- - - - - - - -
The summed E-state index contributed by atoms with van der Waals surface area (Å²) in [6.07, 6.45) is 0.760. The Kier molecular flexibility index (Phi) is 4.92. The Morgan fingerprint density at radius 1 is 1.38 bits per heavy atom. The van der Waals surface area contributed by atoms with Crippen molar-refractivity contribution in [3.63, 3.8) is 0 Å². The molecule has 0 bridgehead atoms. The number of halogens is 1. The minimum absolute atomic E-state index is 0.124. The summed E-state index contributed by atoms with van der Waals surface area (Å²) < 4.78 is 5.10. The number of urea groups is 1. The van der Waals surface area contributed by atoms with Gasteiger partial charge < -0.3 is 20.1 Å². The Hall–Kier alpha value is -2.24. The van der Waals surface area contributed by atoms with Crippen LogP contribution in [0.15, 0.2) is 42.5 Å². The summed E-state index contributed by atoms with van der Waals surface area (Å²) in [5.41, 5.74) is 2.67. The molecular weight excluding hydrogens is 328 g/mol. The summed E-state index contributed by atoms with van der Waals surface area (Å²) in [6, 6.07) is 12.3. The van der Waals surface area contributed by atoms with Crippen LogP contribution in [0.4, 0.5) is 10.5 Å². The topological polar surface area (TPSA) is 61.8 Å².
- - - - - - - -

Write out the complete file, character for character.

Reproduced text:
The summed E-state index contributed by atoms with van der Waals surface area (Å²) in [6.07, 6.45) is 0.760. The Kier molecular flexibility index (Phi) is 4.92. The Morgan fingerprint density at radius 1 is 1.38 bits per heavy atom. The van der Waals surface area contributed by atoms with Crippen molar-refractivity contribution in [3.63, 3.8) is 0 Å². The molecule has 0 bridgehead atoms. The number of halogens is 1. The minimum absolute atomic E-state index is 0.124. The summed E-state index contributed by atoms with van der Waals surface area (Å²) < 4.78 is 5.10. The number of urea groups is 1. The van der Waals surface area contributed by atoms with Gasteiger partial charge < -0.3 is 20.1 Å². The Hall–Kier alpha value is -2.24. The van der Waals surface area contributed by atoms with Crippen LogP contribution in [0.15, 0.2) is 42.5 Å². The summed E-state index contributed by atoms with van der Waals surface area (Å²) in [5.41, 5.74) is 2.67. The molecular weight excluding hydrogens is 328 g/mol. The summed E-state index contributed by atoms with van der Waals surface area (Å²) in [6, 6.07) is 12.3. The van der Waals surface area contributed by atoms with Crippen LogP contribution in [0.4, 0.5) is 10.5 Å². The topological polar surface area (TPSA) is 61.8 Å².